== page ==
Oscar Wilde's The Importance of Being Earnest is a comedy of errors, meaning that it satirizes the manners, attitudes, and behaviors of the upper classes. As well as satire, much of the comedy of the play also derives from a liberal use of irony.
Lady Bracknell is perhaps the most obvious example of satire in the play. She is a personification of the Victorian upper classes, and to that end, she is foolish, cynical, and pretentious. Algernon is also representative of the Victorian upper classes. He lives a lavish and idle life, and, as Lady Bracknell says, he has "nothing but his debts to depend upon."
Irony in the play takes two main forms. There is situational irony, where events or behaviors that unfold are contrary to what the audience or the characters might expect to happen, and then there is dramatic irony, which is when the audience knows something that one or more of the characters on stage do not. A good example of situational irony is when Lady Bracknell comments that her friend, Lady Harbury, has recently become a widow. Contrary to what we might expect, Lady Bracknell informs us that Lady Harbury "looks quite twenty years younger." A good example of dramatic irony is the mistaken belief of both Gwendolyn and Cecily that they are both engaged to marry the same man, named Ernest. The audience, however, is aware that the men they are in love with are only pretending to be the same person.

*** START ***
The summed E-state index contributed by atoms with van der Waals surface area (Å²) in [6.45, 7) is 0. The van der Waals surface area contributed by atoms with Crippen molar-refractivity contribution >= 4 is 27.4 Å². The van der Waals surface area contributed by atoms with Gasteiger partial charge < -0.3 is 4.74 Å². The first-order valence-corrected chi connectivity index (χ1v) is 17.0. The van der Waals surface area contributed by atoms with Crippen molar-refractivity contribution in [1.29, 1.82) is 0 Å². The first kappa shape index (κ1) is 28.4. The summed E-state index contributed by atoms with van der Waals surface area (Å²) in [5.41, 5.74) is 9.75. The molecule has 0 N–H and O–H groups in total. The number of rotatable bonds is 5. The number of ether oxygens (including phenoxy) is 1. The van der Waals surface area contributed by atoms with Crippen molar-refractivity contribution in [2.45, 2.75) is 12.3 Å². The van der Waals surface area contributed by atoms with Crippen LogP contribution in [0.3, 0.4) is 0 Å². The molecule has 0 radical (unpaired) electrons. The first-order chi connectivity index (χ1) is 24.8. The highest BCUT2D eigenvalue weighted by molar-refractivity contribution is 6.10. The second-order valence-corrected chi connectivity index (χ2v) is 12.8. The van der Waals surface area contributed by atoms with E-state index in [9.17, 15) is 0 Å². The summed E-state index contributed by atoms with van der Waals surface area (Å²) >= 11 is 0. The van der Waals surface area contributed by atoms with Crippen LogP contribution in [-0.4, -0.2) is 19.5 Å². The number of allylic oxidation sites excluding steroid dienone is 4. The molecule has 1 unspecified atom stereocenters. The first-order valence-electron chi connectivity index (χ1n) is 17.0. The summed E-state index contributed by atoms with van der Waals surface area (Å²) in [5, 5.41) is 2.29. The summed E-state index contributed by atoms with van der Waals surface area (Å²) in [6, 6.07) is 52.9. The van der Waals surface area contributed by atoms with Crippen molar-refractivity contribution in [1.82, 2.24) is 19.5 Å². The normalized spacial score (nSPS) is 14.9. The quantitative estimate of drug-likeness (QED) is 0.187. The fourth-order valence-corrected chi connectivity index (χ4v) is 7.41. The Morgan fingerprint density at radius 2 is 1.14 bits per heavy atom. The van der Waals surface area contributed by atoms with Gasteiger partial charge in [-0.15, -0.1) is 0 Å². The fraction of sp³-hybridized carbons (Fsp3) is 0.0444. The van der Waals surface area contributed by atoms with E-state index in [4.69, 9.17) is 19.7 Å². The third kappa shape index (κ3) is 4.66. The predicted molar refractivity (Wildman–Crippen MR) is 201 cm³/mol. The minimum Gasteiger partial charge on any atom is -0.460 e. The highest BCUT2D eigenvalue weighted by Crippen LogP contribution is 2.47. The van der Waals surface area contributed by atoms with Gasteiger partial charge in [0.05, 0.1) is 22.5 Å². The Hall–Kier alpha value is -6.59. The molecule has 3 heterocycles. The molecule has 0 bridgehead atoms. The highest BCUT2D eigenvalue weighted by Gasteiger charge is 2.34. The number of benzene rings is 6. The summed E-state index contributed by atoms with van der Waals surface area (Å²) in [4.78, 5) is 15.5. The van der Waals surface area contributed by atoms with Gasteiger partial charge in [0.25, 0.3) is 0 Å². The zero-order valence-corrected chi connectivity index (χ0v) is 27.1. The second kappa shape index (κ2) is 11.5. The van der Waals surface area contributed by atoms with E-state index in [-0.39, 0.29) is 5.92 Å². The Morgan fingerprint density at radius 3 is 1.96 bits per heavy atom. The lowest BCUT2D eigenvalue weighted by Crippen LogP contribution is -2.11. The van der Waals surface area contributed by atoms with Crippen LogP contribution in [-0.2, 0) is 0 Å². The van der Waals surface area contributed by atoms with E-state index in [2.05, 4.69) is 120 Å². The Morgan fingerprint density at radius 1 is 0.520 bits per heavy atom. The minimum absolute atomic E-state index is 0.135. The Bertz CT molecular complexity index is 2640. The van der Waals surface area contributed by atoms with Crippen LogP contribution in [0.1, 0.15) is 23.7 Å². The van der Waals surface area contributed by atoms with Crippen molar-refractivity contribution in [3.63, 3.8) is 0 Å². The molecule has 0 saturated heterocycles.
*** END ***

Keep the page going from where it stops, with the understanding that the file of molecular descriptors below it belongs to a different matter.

As to the question about whether there is a difference between being "witty" and being "funny," perhaps the best answer is that one can be funny without being witty but perhaps not witty without being funny.